Essay - Plato and the Little Prince Plato's Allegory of the Cave...


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Plato and the Little Prince

***** Allegory of the Cave ***** The ***** Prince ***** Antoine de Saint Exuprey

***** Allegory of the Cave in Book Seven of ***** Republic portrays a world in d*****rkness, the darkness of a cavern. Individuals in the darkness of the ***** of ***** lived texture of reality, ***** a daily existence of neckties and golf as ***** de Sa*****t Exuprey might say, sit around a burning fire. This image represents human beings the world. The fire the human ***** gaze at is the fire ***** the enlightenment the philosophers of *****ity, are seeking, *****ten in vain. Occasionally, ***** humans at the ***** catch glimpses of a higher form of re*****lity upon the walls of the cave in the ***** ***** shadows. The shadows, which represent how most human beings see reality, ***** really only dimly filtered versions of ***** true nature of the forms, or the most pure aspect of every ***** substance—for every object in ***** world, there is a more perfect version ***** it in the world of ***** *****.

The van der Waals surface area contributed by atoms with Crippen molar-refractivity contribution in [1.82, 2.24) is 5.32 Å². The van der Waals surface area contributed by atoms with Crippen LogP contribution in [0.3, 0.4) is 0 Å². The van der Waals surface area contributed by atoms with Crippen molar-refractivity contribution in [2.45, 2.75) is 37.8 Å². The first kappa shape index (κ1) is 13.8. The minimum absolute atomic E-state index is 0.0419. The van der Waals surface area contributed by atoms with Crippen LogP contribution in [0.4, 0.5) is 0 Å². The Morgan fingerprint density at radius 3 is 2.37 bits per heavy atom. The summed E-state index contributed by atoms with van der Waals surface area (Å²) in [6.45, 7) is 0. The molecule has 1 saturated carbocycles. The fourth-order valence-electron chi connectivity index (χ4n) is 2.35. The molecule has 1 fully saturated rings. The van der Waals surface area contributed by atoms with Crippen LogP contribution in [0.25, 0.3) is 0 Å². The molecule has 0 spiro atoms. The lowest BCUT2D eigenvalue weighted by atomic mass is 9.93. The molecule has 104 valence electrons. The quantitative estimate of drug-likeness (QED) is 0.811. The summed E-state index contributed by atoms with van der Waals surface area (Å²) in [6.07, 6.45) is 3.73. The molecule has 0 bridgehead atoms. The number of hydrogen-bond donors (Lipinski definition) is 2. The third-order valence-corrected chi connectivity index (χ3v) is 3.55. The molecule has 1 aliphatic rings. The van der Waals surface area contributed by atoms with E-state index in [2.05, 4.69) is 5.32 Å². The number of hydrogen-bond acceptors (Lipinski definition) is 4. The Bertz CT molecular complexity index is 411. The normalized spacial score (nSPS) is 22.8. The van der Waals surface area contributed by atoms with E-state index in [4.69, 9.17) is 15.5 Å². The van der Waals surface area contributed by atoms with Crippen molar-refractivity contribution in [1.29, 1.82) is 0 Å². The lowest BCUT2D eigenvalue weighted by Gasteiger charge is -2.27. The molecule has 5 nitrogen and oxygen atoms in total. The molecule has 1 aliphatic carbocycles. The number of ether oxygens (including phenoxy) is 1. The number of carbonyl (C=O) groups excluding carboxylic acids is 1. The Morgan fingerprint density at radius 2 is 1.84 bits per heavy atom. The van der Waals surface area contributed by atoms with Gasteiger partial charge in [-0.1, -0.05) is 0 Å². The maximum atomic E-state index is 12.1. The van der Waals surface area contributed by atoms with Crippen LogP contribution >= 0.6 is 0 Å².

The L*****tle *****, in the children's book of the same name, may be said to reflect such an allegory, even in its dedication when the author asks "the indulgence ***** the children who may read th***** book for dedicating it to a grown-up," for the m***** the book is dedic*****ted to is not ***** full of underst*****ing, like the Platonic philosopher in a world of false shadows, but hungry and cold in a physical sense and also a spir*****u*****l sense for enlightenment. Thus the author De Sa*****t Exuprey dedicates the ***** to "***** child from whom this grown-up grew," the Pla*****nic form of the adult ***** is now *****n by all in ***** ***** as a sh*****dow upon the *****, for "all *****s were once *****ren—although few of them remember it," the author notes, ***** "forgetting" ***** an adulthood of childhood being a reference to the Platonic ***** consciousness of what we perceive as reality, but is merely the shadowy world ***** the *****s. Childhood is purity ***** truth, adulthood is falseness.

***** notion of a Platonic misinterpretation of ***** truths in the world is ***** ***** liter*****y rendered when the child of Chapter 1 draws a boa constrictor swallowing ***** elephant that, in the false perception of adults, merely appears to be a h*****t rather than the frighten*****g, true form that it is in ***** lived world ***** reality and the *****'s mind, as opposed ***** the cave-***** understanding of grown adults. The child narrating the work sagely observes ***** *****ups never understand. Although Plato does not idealize the childlike state in ***** Republic **********, ***** idealization of childhood in The Little Prince has a Platonic parallel in the sense that the novel chronicles a f*****ll from grace on the part of its adults and a wisdom ***** the part of the individual who is farthest away from the older reality of lived existence.

***** Plato ***** ***** suggest, in *****

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